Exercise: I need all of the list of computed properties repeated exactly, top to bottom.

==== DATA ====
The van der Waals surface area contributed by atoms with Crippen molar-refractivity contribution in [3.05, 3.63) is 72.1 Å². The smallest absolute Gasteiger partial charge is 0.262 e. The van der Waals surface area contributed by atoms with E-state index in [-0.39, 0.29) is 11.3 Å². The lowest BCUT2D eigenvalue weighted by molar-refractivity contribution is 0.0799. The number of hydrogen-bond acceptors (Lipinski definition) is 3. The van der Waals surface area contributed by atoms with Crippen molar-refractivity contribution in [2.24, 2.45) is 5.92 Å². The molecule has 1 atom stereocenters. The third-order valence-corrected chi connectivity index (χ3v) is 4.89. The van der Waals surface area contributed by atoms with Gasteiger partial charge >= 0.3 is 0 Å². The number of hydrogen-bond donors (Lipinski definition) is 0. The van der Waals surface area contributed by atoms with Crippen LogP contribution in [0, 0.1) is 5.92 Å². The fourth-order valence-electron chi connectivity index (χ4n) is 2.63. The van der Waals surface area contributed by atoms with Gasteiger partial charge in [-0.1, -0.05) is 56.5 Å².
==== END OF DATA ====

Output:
The van der Waals surface area contributed by atoms with Crippen molar-refractivity contribution in [3.05, 3.63) is 72.1 Å². The smallest absolute Gasteiger partial charge is 0.262 e. The van der Waals surface area contributed by atoms with E-state index in [-0.39, 0.29) is 11.3 Å². The lowest BCUT2D eigenvalue weighted by molar-refractivity contribution is 0.0799. The number of hydrogen-bond acceptors (Lipinski definition) is 3. The van der Waals surface area contributed by atoms with Crippen molar-refractivity contribution in [2.24, 2.45) is 5.92 Å². The molecule has 1 atom stereocenters. The third-order valence-corrected chi connectivity index (χ3v) is 4.89. The van der Waals surface area contributed by atoms with Gasteiger partial charge >= 0.3 is 0 Å². The number of hydrogen-bond donors (Lipinski definition) is 0. The van der Waals surface area contributed by atoms with Crippen LogP contribution in [0, 0.1) is 5.92 Å². The fourth-order valence-electron chi connectivity index (χ4n) is 2.63. The van der Waals surface area contributed by atoms with Gasteiger partial charge in [-0.1, -0.05) is 56.5 Å².